Not Fade Away Movie Review
Director David Chase brings viewers back to the 1960s with Not Fade Away. It features music from the Rolling Stones, Sex Pistols and Rascals as well as its social and political struggles. The movie is about dreams of becoming a rock star and the differences between generations.
A lot of people believe that the 1960s began with the November 22, 1963 assassination of President John F. Kennedy. This is when Douglas’ (John Magaro) starts. He lives with his parents and younger sister in New Jersey. It is the time when I Want to Hold Your Hand is the number one hit and The Twilight Zone is airing on TV.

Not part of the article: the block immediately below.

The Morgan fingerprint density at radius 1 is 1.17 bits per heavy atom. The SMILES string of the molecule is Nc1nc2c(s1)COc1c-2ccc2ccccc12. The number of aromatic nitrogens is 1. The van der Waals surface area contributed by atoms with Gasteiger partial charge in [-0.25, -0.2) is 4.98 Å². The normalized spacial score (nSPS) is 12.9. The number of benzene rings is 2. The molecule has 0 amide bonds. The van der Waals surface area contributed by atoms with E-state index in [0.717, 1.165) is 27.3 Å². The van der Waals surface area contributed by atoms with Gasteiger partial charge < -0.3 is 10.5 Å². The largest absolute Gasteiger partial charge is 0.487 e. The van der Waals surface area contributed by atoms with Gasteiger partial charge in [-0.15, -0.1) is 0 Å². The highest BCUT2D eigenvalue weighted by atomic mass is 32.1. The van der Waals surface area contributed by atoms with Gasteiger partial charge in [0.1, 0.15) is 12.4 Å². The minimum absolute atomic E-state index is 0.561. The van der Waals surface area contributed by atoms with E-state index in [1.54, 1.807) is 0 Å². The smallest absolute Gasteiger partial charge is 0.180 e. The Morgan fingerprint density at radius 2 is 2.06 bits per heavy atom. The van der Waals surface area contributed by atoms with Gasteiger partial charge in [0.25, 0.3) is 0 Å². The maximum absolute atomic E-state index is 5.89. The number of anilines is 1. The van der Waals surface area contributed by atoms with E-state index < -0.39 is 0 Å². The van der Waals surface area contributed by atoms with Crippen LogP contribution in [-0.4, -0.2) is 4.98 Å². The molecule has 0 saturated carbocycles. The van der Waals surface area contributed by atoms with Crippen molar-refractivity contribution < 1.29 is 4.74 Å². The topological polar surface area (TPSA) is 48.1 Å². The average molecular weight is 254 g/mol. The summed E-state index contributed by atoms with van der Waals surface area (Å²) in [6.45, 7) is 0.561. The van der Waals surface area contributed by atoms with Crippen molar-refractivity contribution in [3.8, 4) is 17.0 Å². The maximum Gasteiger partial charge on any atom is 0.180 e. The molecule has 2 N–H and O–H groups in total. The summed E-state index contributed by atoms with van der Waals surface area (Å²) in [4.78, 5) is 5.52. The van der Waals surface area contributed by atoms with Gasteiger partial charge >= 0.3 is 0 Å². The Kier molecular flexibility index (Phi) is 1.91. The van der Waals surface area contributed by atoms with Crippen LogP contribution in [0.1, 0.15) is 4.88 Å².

Douglas is a drummer and can also carry a tune. He gets into a band and he calls it his true family. His father (James Gandolfini) is not happy with his son’s long hair and his plan to drop out of college.
Not Fade Away is a coming of age movie about a man and a musical revolution started by the Beatles and Rolling Stones. It is about small moments and big decisions. Dreams seem to be within reach just before they crumble to dust. The movie is also about a family in transition.
Douglas’ true family also goes through trials and tribulations. Just like any band, they argue about names, girls, who is going to sing lead, and whether members are ready to pay their dues. Director Chase knows how to use dialogue to enhance his storytelling.
Not Fade Away is the first major project of Chase after Soprano. He is reunited with Gandolfini and Steven Van Zandt, who served as consigliere to Tony Soprano. In Not Fade Away, he is the executive producer and music supervisor. He wrote and produced the soundtrack song The St. Valentine’s Day Massacre, which is performed by Jack Huston and John Magaro.